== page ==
The New White House National-Security Strategy Is Good News for Israel, and for America

Dec. 22 2017

While one might expect that a self-described “America First” foreign policy would be isolationist and, given the term’s history, hostile toward Jews, the lengthy strategy paper recently produced by the Trump administration is neither. Rather, writes Jonathan Tobin, if you “strip away the Trumpian braggadocio [that accompanied the document’s release], what you find are policy guidelines that are remarkably realistic in terms not only of the challenges facing the United States but those facing Israel as well.” He writes:

At the heart of the Trump doctrine are some contradictions. President Trump wants to be tough on Iran, but his crush on Vladimir Putin and Obama-like reluctance to confront Iran and Russia in Syria undermine his instinct to resist Tehran. He wants to promote American power and influence, but his pay-as-you-go version of alliances complicates Washington’s relations with its partners.

But President Trump has still produced a paper that has more common sense than some of the high-flown rhetoric that emanated from [the previous four administrations]. And the section on the Middle East is evidence of that. . . .

Among the most memorable lines in the 68-page document is a specific denunciation of one of the [so-called foreign-policy] realists’ most sacred cows: the notion that the Israeli-Palestinian conflict is “the prime irritant preventing peace and prosperity in the region.” Trump rightly discards this myth. Instead, his doctrine points out that “threats from jihadist terrorist organizations and the threat from Iran are creating the realization that Israel is not the cause of the region’s problems.” Specifically rejecting both blind faith in “democratic transformation” and “disengagement,” Trump seeks instead to strike a cautious balance between the need to assert U.S. power and the realization that American can’t fix all of the world’s problems.

Instead of seeking to “save Israel from itself,” Trump’s doctrine acknowledges the problems with pressuring the Jewish state to make concessions to a Palestinian peace partner tainted by its subsidization of terror. His faith that an “outside-in” strategy in which the common interests of Israel and the Arab states like Saudi Arabia could lead to peace may underestimate the power of rejectionism among Palestinians and the Arab street. But it is still devoid of the magical thinking about democracy and strong-arming Israel to which Presidents Bush and Obama subscribed.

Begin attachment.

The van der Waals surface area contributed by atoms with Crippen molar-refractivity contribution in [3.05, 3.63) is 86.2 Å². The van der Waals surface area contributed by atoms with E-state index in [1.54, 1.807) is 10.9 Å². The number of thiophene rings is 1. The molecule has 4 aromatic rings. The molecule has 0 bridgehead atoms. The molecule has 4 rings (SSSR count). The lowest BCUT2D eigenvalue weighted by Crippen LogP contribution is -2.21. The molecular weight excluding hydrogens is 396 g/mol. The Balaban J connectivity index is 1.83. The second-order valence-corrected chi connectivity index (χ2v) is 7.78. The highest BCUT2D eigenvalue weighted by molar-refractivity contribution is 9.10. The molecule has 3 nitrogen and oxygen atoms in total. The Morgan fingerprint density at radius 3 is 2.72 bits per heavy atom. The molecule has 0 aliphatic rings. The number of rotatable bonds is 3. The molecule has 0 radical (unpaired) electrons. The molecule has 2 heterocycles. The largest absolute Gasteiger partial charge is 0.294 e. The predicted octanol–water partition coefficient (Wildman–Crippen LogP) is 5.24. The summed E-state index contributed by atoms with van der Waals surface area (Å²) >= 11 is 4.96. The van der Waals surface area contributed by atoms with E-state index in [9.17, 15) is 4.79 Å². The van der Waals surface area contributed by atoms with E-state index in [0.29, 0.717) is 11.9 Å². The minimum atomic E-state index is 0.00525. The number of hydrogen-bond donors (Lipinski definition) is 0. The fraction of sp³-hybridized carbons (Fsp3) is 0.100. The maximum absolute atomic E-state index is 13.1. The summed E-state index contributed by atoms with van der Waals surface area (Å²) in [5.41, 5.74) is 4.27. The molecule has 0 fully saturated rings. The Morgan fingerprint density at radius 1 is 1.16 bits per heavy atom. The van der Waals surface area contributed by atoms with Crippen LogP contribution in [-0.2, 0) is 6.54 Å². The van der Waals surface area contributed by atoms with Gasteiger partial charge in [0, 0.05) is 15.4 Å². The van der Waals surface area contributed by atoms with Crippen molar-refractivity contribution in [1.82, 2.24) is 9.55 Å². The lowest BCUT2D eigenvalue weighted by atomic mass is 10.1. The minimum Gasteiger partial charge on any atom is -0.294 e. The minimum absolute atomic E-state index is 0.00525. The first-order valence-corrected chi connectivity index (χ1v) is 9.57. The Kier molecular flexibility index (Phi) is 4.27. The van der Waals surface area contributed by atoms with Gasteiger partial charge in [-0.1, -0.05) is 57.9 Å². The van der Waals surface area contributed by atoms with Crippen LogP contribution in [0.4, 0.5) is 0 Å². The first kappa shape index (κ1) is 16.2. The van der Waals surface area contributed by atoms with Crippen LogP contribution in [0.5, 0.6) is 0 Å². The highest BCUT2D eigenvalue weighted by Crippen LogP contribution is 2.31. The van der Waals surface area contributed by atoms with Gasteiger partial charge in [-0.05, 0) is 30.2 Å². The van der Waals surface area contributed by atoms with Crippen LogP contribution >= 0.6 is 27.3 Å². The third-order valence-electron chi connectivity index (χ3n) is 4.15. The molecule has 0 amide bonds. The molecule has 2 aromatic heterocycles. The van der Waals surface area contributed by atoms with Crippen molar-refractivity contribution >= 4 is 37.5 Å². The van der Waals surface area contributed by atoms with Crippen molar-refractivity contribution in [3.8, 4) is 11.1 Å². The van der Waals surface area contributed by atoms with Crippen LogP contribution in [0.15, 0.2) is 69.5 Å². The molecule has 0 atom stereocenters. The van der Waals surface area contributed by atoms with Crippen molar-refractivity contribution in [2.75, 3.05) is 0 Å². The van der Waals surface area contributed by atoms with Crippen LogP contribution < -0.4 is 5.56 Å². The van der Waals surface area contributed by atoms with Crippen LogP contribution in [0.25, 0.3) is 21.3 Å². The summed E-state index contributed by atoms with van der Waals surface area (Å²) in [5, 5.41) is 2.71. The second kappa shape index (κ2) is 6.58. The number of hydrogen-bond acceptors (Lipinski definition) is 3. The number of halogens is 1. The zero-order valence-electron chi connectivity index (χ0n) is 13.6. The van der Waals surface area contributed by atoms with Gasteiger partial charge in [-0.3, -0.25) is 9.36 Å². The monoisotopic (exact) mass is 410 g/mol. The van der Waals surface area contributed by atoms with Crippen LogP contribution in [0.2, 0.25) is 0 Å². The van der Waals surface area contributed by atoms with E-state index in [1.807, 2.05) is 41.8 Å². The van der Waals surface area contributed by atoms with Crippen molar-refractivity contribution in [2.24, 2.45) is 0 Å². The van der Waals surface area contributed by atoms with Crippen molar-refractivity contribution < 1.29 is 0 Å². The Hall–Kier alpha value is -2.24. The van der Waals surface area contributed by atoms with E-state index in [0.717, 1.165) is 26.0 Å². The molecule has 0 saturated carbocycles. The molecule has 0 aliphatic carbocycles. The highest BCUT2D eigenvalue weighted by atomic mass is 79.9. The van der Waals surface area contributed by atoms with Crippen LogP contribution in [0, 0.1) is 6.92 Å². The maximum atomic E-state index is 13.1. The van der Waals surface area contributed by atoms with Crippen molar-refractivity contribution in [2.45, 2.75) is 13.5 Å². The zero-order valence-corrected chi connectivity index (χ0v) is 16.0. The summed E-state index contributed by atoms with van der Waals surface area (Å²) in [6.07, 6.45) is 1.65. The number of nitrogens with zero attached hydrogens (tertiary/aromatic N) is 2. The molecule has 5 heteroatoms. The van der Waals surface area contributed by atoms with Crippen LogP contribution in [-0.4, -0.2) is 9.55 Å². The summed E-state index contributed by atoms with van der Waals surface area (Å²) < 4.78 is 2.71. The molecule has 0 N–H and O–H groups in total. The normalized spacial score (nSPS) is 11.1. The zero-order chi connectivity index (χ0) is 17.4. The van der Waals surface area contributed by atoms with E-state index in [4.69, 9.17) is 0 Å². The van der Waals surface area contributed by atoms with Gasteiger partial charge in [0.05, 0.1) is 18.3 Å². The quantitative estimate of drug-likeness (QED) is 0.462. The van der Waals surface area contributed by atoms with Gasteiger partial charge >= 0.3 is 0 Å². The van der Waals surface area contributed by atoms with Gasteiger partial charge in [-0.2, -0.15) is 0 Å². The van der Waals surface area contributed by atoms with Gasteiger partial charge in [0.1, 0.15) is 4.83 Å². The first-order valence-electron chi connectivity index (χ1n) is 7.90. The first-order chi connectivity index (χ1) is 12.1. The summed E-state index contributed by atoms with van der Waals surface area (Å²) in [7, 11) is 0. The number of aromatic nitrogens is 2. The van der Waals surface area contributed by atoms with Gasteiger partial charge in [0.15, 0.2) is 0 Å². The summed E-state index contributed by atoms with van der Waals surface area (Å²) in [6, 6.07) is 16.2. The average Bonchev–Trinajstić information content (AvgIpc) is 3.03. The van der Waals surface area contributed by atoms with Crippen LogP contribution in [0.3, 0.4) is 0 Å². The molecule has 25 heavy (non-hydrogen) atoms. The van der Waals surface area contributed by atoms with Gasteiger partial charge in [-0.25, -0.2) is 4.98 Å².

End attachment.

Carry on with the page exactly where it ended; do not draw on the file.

You have 2 free articles left this month

Sign up now for unlimited access

Subscribe Now

Read more at Haaretz

More about: Donald Trump, Israel, Middle East, U.S. Foreign policy

To Israel’s Leading Strategist, Strength, Not Concessions, Has Brought a Measure of Calm

Aug. 14 2018

Following a long and distinguished career in the IDF, Yaakov Amidror served as Israel’s national-security adviser from 2011 to 2013. He speaks with Armin Rosen about the threats from Gaza, Hizballah, and Iran:

For Israel’s entire existence, would-be peacemakers have argued that the key to regional harmony is the reduction of the Jewish state’s hard power through territorial withdrawals and/or the legitimization of the country’s non-state enemies. In Amidror’s view, reality has thoroughly debunked this line of reasoning.

Amidror believes peace—or calm, at least—came as a result of Israeli muscle. Israel proved to its former enemies in the Sunni Arab world that it’s powerful enough to fill the vacuum left by America’s exit from the region and to stand up to Iran on the rest of the Middle East’s behalf. “The stronger Israel is, the more the ability of Arab countries to cooperate [with it] grows,” Amidror explained. On the whole, Amidror said he’s “very optimistic. I remember the threat that we faced when we were young. We fought the Six-Day War and I remember the Yom Kippur War, and I see what we are facing today. We have only one-and-a-half problems. One problem is Iran, and the half-problem is Hizballah.” . . .

In all likelihood the next Israeli-Iranian confrontation will be a clash with Amidror’s half-threat: the Lebanese Shiite militant group Hizballah, Iran’s most effective proxy in the Middle East and perhaps the best armed non-state military force on earth. . . . “We should neutralize the military capability of Hizballah,” [in the event of war], he said. “We should not destroy the organization as a political tool. If the Shiites want these people to represent them, it’s their problem.” . . .

“It will be a very nasty war,” Amidror said. “A very, very nasty war.” Hizballah will fire “thousands and thousands” of long-range missiles of improved precision, speed, and range at Israeli population centers, a bombardment larger than Israel’s various layers of missile defense will be able to neutralize in full. . . . This will, [however], be a blow Israel can withstand. “Israelis will be killed, no question,” Amidror said. “But it’s not going to be catastrophic.”

You have 1 free article left this month

Sign up now for unlimited access

Subscribe Now

Read more at Tablet

More about: Hizballah, Iran, Israel & Zionism, Israeli Security, Israeli-Palestinian Conflict, Lebanon